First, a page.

Saturday, January 05, 2013

An English Affair: Sex, Class and Power in the Age of Profumo by Richard Davenport-Hines – review

For anyone who imagines things were better in the days of 'never had it so good', this book should be compulsory reading

Christine Keeler, right, and Mandy Rice-Davies
Christine Keeler, right, and Mandy Rice-Davies leave the Old Bailey on 27 July 1963, the first day of the Profumo trial. Photograph: Hulton-Deutsch Collection/Corbis

It was called a sex scandal but the sex itself seems to have been boring – "pre-fabricated sex, deep-freeze sex" the novelist Sybille Bedford called it. Christine Keeler was "disappointingly dull in bed", one lover reported, and she has admitted that she "never really enjoyed it".
Given the men she slept with, that's not surprising. Peter Rachman had a phobia about dirt and secretions, and saw sex as the equivalent of cleaning one's teeth – "I was the toothpaste," Keeler said. Charles Clore wanted it quick, with no niceties; if a girl hadn't been procured for him as part of a business deal, he would grope whoever was sitting next to him at dinner. As for John Profumo, a relentless flirt with a line in tight trousers ("surely there must be some way of concealing your penis," his wife complained), he wooed Keeler briefly, over one summer, between his duties as war secretary; in the 1989 biopic of the affair, Scandal, Joanne Whalley, playing Keeler, quietly yawns while he pumps away.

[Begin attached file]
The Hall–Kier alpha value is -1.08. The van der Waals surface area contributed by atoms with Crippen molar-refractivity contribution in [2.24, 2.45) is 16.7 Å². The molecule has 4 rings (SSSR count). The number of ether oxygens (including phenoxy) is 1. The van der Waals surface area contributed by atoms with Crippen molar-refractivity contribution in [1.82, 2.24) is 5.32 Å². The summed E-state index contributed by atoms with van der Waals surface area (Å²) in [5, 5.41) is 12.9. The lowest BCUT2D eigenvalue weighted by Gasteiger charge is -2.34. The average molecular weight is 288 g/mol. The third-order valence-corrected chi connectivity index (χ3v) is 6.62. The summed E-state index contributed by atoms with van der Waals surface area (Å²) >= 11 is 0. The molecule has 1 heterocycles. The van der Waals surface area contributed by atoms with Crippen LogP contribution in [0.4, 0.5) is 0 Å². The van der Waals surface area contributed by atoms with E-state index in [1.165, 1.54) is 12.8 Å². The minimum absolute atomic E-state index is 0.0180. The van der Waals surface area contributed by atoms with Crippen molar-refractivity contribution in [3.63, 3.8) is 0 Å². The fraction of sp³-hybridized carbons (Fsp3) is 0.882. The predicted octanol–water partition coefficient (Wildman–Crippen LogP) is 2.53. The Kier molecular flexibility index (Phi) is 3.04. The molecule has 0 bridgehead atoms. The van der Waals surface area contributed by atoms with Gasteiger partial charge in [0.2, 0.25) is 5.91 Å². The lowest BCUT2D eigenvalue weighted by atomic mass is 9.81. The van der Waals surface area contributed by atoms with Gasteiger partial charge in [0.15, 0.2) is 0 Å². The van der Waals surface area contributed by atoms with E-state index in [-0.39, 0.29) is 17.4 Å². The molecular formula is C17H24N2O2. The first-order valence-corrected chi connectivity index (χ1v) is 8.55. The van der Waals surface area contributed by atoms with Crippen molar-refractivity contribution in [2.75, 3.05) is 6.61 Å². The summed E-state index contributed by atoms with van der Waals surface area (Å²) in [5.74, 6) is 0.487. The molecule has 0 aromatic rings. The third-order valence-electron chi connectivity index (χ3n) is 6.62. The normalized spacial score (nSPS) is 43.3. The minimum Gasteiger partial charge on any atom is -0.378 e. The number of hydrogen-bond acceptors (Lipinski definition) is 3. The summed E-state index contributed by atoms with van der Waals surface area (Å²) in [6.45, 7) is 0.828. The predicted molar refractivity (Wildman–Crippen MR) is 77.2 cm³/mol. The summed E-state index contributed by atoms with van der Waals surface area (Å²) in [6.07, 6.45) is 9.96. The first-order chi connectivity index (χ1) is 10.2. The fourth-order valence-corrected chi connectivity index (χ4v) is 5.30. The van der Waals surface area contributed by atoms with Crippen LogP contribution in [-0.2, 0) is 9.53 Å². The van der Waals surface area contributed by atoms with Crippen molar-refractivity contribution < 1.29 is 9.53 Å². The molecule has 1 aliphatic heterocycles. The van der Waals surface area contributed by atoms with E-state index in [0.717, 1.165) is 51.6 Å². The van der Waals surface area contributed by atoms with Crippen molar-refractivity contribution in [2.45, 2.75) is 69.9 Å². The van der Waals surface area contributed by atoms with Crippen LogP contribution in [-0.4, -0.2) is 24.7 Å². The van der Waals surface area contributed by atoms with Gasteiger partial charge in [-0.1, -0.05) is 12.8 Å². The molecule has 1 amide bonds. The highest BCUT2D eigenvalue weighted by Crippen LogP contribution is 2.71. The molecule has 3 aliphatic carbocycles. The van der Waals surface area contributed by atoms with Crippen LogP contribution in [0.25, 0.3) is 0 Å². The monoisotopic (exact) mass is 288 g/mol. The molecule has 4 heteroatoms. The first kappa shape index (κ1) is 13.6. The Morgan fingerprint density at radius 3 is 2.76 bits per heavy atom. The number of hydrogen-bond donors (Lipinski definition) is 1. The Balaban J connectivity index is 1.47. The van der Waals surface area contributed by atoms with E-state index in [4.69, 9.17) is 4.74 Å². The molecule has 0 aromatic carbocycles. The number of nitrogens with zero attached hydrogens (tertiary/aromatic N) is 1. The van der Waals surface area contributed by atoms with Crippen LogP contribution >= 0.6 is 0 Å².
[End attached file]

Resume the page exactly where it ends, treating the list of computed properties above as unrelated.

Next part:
If sex wasn't the real issue in the Profumo affair, what was? That's the question Richard Davenport-Hines addresses on the 50th anniversary of an episode that ended Profumo's parliamentary career and led to the prime minister, Harold Macmillan, stepping down shortly afterwards. His book is devastating about the patriarchal double standards of the early 60s – and a useful antidote to the current nostalgia for the period between the Suez crisis and the Beatles' first LP.

Full review at The Guardian

No comments: